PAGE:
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July 5, 2018

Mt 9:1-8

And after getting into a boat he crossed the sea and came to his own town. And just then some people were carrying a paralyzed man lying on a bed. When Jesus saw their faith, he said to the paralytic, “Take heart, son; your sins are forgiven.” Then some of the scribes said to themselves, “This man is blaspheming.”

But Jesus, perceiving their thoughts, said, “Why do you think evil in your hearts? For which is easier, to say, ‘Your sins are forgiven,’ or to say, ‘Stand up and walk’? But so that you may know that the Son of Man has authority on earth to forgive sins” —he then said to the paralytic—’stand up, take your bed and go to your home.” And he stood up and went to his home.

When the crowds saw it, they were filled with awe, and they glorified God, who had given such authority to human beings.

New Revised Standard Version, copyright 1989, by the National Council of the Churches of Christ in the United States of America. Used by permission. All rights reserved. USCCB approved.

Stretcher bearers in our lives

“Some people were carrying a paralysed man lying on a bed,” today’s Gospel says. Boring! I like another gospel version of this story (Mark 2:1-12), where four stretcher bearers, finding Jesus in a jam-packed house, resort to lowering their paralytic friend through a hole in the roof. Perhaps you are thinking: “Chris, you’re missing the whole point: the story is about Jesus’s power to heal sinfulness, not about the stretcher bearers.” Well, I might be missing the main point, but not the whole point.

Yes, we’re all sinners in need of the Lord’s healing, and sometimes we initiate our turn toward the Lord all by ourselves. But often enough, our friends, family, or others help to bring us to the Lord, by their good example that makes us reconsider our own ways, or by faithfully accompanying us through our struggles. So, let’s give a prayerful shout out to those unheralded “people” who brought the paralytic to the Lord. Who have been the stretcher bearers for you? And, who have you helped to accompany or bring to the Lord?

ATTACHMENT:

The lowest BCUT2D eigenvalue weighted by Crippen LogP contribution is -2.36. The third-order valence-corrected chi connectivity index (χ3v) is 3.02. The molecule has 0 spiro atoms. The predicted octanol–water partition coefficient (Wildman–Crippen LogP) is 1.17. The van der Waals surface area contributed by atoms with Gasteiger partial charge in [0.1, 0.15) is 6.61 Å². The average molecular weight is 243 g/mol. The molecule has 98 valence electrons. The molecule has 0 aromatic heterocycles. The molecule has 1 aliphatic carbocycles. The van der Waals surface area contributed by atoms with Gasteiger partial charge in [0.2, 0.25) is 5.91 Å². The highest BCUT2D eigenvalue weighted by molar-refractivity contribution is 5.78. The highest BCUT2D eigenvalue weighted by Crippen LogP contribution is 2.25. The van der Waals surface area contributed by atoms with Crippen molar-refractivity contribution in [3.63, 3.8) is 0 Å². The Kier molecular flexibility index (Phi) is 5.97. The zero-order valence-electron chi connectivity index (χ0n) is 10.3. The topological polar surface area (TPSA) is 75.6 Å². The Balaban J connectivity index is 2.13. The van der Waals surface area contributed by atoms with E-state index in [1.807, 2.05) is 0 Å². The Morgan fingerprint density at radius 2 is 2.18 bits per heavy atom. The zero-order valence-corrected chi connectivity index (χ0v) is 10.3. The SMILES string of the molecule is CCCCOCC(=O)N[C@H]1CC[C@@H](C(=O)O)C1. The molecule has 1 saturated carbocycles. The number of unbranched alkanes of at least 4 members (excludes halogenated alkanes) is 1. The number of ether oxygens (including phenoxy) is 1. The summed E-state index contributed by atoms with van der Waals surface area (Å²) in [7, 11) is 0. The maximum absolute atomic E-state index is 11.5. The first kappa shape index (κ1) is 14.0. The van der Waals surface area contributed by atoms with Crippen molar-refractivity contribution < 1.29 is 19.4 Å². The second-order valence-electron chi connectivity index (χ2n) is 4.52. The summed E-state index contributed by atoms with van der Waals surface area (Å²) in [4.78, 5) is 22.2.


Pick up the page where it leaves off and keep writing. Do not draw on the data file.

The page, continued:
—Chris Lowney is author of various books. His most recent is Make Today Matter: 10 Habits for a Better Life (and World) published by Loyola Press.

Prayer

Lord, thank you for all those stretcher bearers you have sent into my life, parents, friends, teachers, bosses mentors—all those who helped to bring me to you, by their example, encouragement, accompaniment, or challenging words.  Amen.

—Chris Lowney

Please share the Good Word with your friends!

St. Ignatius’s First Principle and Foundation says “The goal of our life is to live with God forever. God, who loves us, gave us life. Our own response of love allows God's life to flow into us without limit.” One of the ways in which we respond to the love God has given us is through prayer, not only personal prayer but community prayer as well. The Pastoral Ministry Center invites members of our Strake Jesuit Community to share their prayers with us: their concerns, joys, thanksgivings, so that we may walk with them in all these times of their lives.





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July 5, 2018

Mt 9:1-8

And after getting into a boat he crossed the sea and came to his own town. And just then some people were carrying a paralyzed man lying on a bed. When Jesus saw their faith, he said to the paralytic, “Take heart, son; your sins are forgiven.” Then some of the scribes said to themselves, “This man is blaspheming.”

But Jesus, perceiving their thoughts, said, “Why do you think evil in your hearts? For which is easier, to say, ‘Your sins are forgiven,’ or to say, ‘Stand up and walk’? But so that you may know that the Son of Man has authority on earth to forgive sins” —he then said to the paralytic—’stand up, take your bed and go to your home.” And he stood up and went to his home.

When the crowds saw it, they were filled with awe, and they glorified God, who had given such authority to human beings.

New Revised Standard Version, copyright 1989, by the National Council of the Churches of Christ in the United States of America. Used by permission. All rights reserved. USCCB approved.

Stretcher bearers in our lives

“Some people were carrying a paralysed man lying on a bed,” today’s Gospel says. Boring! I like another gospel version of this story (Mark 2:1-12), where four stretcher bearers, finding Jesus in a jam-packed house, resort to lowering their paralytic friend through a hole in the roof. Perhaps you are thinking: “Chris, you’re missing the whole point: the story is about Jesus’s power to heal sinfulness, not about the stretcher bearers.” Well, I might be missing the main point, but not the whole point.

Yes, we’re all sinners in need of the Lord’s healing, and sometimes we initiate our turn toward the Lord all by ourselves. But often enough, our friends, family, or others help to bring us to the Lord, by their good example that makes us reconsider our own ways, or by faithfully accompanying us through our struggles. So, let’s give a prayerful shout out to those unheralded “people” who brought the paralytic to the Lord. Who have been the stretcher bearers for you? And, who have you helped to accompany or bring to the Lord?

—Chris Lowney is author of various books. His most recent is Make Today Matter: 10 Habits for a Better Life (and World) published by Loyola Press.

Prayer

Lord, thank you for all those stretcher bearers you have sent into my life, parents, friends, teachers, bosses mentors—all those who helped to bring me to you, by their example, encouragement, accompaniment, or challenging words.  Amen.

—Chris Lowney

Please share the Good Word with your friends!